FOR elementary-school children in North Adams, Mass., there's something important missing from the school day this year: recess. Their usual 30-minute play period turned into study time when the state Board of Education's Commission on Time and Learning decreed that schools should set aside at least 900 hours a year for teaching. Although the board recommends that schools keep recess, it doesn't forbid cuts.
Not surprisingly, the move has upset students and angered parents, who argue that it's harder for children to concentrate when they have no breaks. Pupils who want to play must eat lunch fast, then head outside for supervised free time.
Over the past five years, according to Stuart Reifel, president-elect of the Association for the Study of Play, scattered school districts around the country have eliminated recess. He calls such moves a ''scandal.'' By focusing learning only on classroom activity, he explains, educators ignore all the ways children learn to collaborate through play.
Dr. Reifel offers a suggestion: ''Tell the school board to give up their coffee breaks and see what they say.''
So essential is play, in fact, that it is included in a 1959 United Nations Declaration of Children's Rights. The document was made more specific in 1989 and renamed the Convention on the Rights of the Young Child. Yet according to Marcy Guddemi, past president of the American Association for the Child's Right to Play, the United States is the only industrialized nation that has not adopted the 1989 version.
Dr. Guddemi, whose group is part of an international organization with branches in 46 countries, sees the loss of recess as a ''sub-category'' of larger American problems that are robbing children of physical activity.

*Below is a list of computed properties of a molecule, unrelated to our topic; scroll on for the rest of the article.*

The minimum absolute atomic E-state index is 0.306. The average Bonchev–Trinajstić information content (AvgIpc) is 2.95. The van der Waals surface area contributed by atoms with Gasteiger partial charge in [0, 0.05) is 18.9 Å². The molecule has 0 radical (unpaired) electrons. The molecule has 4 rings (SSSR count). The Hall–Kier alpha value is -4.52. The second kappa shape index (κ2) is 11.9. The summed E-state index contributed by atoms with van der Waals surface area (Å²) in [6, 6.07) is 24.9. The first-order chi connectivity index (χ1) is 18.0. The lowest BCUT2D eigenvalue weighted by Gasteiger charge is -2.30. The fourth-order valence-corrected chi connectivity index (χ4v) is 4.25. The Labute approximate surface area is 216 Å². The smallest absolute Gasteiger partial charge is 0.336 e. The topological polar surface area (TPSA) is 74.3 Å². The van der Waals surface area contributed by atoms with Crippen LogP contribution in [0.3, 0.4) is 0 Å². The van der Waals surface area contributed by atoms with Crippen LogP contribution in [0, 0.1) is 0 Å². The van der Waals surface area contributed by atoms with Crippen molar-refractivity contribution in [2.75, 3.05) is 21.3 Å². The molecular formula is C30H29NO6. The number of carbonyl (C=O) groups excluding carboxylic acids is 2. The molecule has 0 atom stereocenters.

After being inactive at school all day, children come home and watch what she describes as ''entirely too much TV.'' A shortage of playgrounds adds to their passivity.
In addition, she says, parents increasingly view neighborhoods as unsafe and keep children inside. Even in upscale communities, working parents may insist that children who are home alone after school stay indoors. And the shift away from neighborhood schools means that millions of children now ride school buses instead of walking.
Little wonder, perhaps, that American children are getting fatter. One study, released Monday by the US Centers for Disease Control and Prevention, finds that 11 percent of children and teenagers are overweight - about twice the level of 10 years ago.
Guddemi's own daughter attended an elementary school in Montgomery, Ala., where recess had been taken away. When Guddemi complained, the principal told her, ''Well, the children were exhibiting so many uncaring and unkind behaviors on the playground that we eliminated recess.'' She says she countered by asking, ''How do we teach children these things if we never give them the opportunity to learn?''
Noting that play teaches important skills - problem-solving, cooperation, patience - she warns, ''If children don't have a chance to work things out on the playground, when they're adults they're going to lack very important skills in the work force.''
The workplace itself offers an increasingly imbalanced approach to relaxation. Breaks and lunch hours - corporate versions of recess - are becoming endangered species as downsized companies demand more work from fewer employees.
Guddemi believes Americans could learn from other countries. In Japan, she observed schools where long classroom sessions alternated with ''very intense periods of play outside.'' And in Europe, where walking is important and five or six weeks of vacation is the workplace norm, students and employees alike enjoy more active lives.
If all work and no play makes Jack a dull boy, what will become of all the Jacks - and Jills - spending longer hours at school desks? For them, empty playgrounds stand as one of the saddest and most visible symbols of educational priorities gone awry.